- can autonomous behavior suffice for 'free will'? (eg. an agent which is not conscious of its own thought processes, but nevertheless behaves autonomously. can that be considered 'free'? and is that enough for "free will"? - implying a "will" might just be some epiphenomena )

 

before people dismiss these questions, please remember that us simple humans tend to act mostly on a set of subconscious processes.

 

of course some watmm members appear to have no subconscious whatsoever, and seem to post like if ..then.. else.. bots. maybe i am.

 

....

 

* self destructs due to neverending self-reference loop *

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The best I could come up with is that we have free will as 'rationalizations' as someone mentioned earlier. We can analyze various outcomes and simulate them which enables us to make a decision, but every outcome and every simulation is made up of building blocks from reality, and our simulations are restrained by the scope of our experience and imagination, and so in some sense, every decision is an inevitable puzzle (maybe the puzzle only exists for one state of the brain and then the brain changes and the puzzle changes) but we can't perceive the puzzle directly.

So in a way we have two wills, one in the brain and one in the mind. The cog in the machinery is really consciousness I think, because consciousness enables a strange active "top down" mode that seemingly can suppress the natural instincts of the brain, and even create whole new decisions out of left field. Since there isn't a good physical model of consciousness, we don't know what it is or how it changes instincts and lower level brain activity, and so the buck pretty much stops there for me. I'm totally down with the materialist view that everything about consciousness and the brain can be reduced to 'atoms', however it hasn't been definitively mapped out and described

Edited by coax
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(i've lost so much fucking sleep thinking about the fucking DCQE experiment...greatest mindfuck of all time IMO)


Limpy please stop referring to scientific experiments and then calling them 'spooky', and also tricone in calling them 'magical'. This is science, not Scooby Doo!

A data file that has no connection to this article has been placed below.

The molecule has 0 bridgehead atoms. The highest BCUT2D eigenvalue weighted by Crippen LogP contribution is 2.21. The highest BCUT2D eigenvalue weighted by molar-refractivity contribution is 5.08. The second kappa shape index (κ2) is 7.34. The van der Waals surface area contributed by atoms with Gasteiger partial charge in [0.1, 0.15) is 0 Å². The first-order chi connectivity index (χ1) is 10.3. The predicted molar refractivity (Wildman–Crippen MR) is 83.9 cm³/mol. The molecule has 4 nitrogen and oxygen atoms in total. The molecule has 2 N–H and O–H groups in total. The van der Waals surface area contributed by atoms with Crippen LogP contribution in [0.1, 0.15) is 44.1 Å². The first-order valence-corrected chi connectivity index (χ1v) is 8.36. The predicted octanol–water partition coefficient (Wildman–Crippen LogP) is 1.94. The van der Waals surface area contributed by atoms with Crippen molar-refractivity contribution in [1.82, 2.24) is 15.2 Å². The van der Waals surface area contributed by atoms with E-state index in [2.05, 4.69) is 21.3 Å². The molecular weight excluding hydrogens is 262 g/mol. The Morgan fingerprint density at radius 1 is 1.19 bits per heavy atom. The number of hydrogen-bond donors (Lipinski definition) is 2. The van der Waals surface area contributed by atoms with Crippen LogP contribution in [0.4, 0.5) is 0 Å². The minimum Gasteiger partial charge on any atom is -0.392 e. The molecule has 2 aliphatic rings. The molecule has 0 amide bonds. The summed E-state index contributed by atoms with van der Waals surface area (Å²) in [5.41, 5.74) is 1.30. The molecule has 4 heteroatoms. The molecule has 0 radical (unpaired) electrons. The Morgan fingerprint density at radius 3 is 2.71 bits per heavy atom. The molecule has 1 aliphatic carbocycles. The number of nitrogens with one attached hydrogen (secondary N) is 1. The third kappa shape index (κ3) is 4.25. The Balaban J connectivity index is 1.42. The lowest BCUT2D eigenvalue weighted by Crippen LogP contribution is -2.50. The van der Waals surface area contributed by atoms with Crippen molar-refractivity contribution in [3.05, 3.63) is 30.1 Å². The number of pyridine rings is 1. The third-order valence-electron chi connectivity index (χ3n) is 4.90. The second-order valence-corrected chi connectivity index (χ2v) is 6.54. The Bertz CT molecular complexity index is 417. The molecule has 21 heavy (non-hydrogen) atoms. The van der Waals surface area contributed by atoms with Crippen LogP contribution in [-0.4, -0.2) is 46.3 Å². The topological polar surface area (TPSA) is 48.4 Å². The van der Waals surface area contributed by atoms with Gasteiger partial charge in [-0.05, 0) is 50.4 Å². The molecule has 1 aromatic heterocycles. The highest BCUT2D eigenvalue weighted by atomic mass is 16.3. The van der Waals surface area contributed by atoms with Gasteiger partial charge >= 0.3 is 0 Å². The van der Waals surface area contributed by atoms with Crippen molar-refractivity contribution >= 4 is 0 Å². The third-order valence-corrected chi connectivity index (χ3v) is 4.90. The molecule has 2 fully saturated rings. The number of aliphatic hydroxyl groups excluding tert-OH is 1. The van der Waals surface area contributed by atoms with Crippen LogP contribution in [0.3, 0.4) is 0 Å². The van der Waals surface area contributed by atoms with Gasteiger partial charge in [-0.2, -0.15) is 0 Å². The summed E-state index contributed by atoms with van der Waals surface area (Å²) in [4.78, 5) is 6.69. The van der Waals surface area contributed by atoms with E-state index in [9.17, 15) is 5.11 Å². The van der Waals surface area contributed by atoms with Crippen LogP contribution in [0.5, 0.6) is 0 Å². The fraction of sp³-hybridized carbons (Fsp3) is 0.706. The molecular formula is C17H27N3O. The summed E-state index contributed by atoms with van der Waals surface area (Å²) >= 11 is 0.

it wasn't me who called this shit "spooky"....it was Albert Einstein

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guys we havent even solved the refugee crisis and we're already tryna solve the free will question. No wonder we never get shit done. One problem at a time folks

 

we solved it. but the solution didn't work!

 

NEXT PROBLEM TO FUCK UP PLEASE

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s_paradox"="">TL;DR = Double-Slit spookiness is caused by the existence of "which-path" information, not the presence of consciousness

 

That's only one interpretation of it, there are several others (e.g. non-local hidden variable determinism), and no good evidence really to pick one over the other yet. The only thing we know for sure is certain limits on what's possible, via experimental proofs of Bell's Inequalities (e.g. we can't have determinism without non-locality, or to preserve locality you require quantum uncertainty at a fundamental level).

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s_paradox"="">TL;DR = Double-Slit spookiness is caused by the existence of "which-path" information, not the presence of consciousness

 

That's only one interpretation of it, there are several others (e.g. non-local hidden variable determinism), and no good evidence really to pick one over the other yet. The only thing we know for sure is certain limits on what's possible, via experimental proofs of Bell's Inequalities (e.g. we can't have determinism without non-locality, or to preserve locality you require quantum uncertainty at a fundamental level).

 

 

DCQE proved quite elegantly and definitively that the existence (or non-existence) of "which-path" information determines how photons will act

there is no other reputable interpretation of the DCQE results

 

any hypothesis that doesn't address "which-path" information is gonna have its work cut out for it

(almost like a Flat Earth theory that tries to account for all the evidence of a Round Earth)